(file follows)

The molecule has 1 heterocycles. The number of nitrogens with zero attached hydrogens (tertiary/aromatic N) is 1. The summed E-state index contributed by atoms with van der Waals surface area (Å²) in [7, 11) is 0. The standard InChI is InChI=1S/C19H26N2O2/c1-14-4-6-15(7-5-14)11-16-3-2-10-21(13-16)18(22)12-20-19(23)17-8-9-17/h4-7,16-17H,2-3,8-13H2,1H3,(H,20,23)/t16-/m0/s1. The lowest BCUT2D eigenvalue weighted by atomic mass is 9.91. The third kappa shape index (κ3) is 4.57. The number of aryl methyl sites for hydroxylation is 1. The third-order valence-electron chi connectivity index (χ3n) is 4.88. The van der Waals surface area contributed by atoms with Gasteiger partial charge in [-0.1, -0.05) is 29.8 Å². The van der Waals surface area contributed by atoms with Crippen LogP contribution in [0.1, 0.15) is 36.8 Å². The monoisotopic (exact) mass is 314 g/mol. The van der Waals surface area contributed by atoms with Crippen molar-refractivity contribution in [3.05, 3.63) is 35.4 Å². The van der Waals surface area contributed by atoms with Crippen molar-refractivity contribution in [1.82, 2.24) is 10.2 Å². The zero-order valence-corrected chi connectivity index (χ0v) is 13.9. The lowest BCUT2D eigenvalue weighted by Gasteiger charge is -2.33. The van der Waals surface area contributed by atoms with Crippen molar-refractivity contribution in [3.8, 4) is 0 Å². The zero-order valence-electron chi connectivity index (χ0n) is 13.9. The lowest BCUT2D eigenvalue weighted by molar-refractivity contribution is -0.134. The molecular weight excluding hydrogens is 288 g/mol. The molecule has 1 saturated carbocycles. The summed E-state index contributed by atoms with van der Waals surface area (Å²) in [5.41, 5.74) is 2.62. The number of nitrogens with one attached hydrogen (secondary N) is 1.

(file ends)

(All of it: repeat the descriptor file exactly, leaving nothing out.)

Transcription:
The molecule has 1 heterocycles. The number of nitrogens with zero attached hydrogens (tertiary/aromatic N) is 1. The summed E-state index contributed by atoms with van der Waals surface area (Å²) in [7, 11) is 0. The standard InChI is InChI=1S/C19H26N2O2/c1-14-4-6-15(7-5-14)11-16-3-2-10-21(13-16)18(22)12-20-19(23)17-8-9-17/h4-7,16-17H,2-3,8-13H2,1H3,(H,20,23)/t16-/m0/s1. The lowest BCUT2D eigenvalue weighted by atomic mass is 9.91. The third kappa shape index (κ3) is 4.57. The number of aryl methyl sites for hydroxylation is 1. The third-order valence-electron chi connectivity index (χ3n) is 4.88. The van der Waals surface area contributed by atoms with Gasteiger partial charge in [-0.1, -0.05) is 29.8 Å². The van der Waals surface area contributed by atoms with Crippen LogP contribution in [0.1, 0.15) is 36.8 Å². The monoisotopic (exact) mass is 314 g/mol. The van der Waals surface area contributed by atoms with Crippen molar-refractivity contribution in [3.05, 3.63) is 35.4 Å². The van der Waals surface area contributed by atoms with Crippen molar-refractivity contribution in [1.82, 2.24) is 10.2 Å². The zero-order valence-corrected chi connectivity index (χ0v) is 13.9. The lowest BCUT2D eigenvalue weighted by Gasteiger charge is -2.33. The van der Waals surface area contributed by atoms with Crippen molar-refractivity contribution in [3.8, 4) is 0 Å². The zero-order valence-electron chi connectivity index (χ0n) is 13.9. The lowest BCUT2D eigenvalue weighted by molar-refractivity contribution is -0.134. The molecular weight excluding hydrogens is 288 g/mol. The molecule has 1 saturated carbocycles. The summed E-state index contributed by atoms with van der Waals surface area (Å²) in [5.41, 5.74) is 2.62. The number of nitrogens with one attached hydrogen (secondary N) is 1.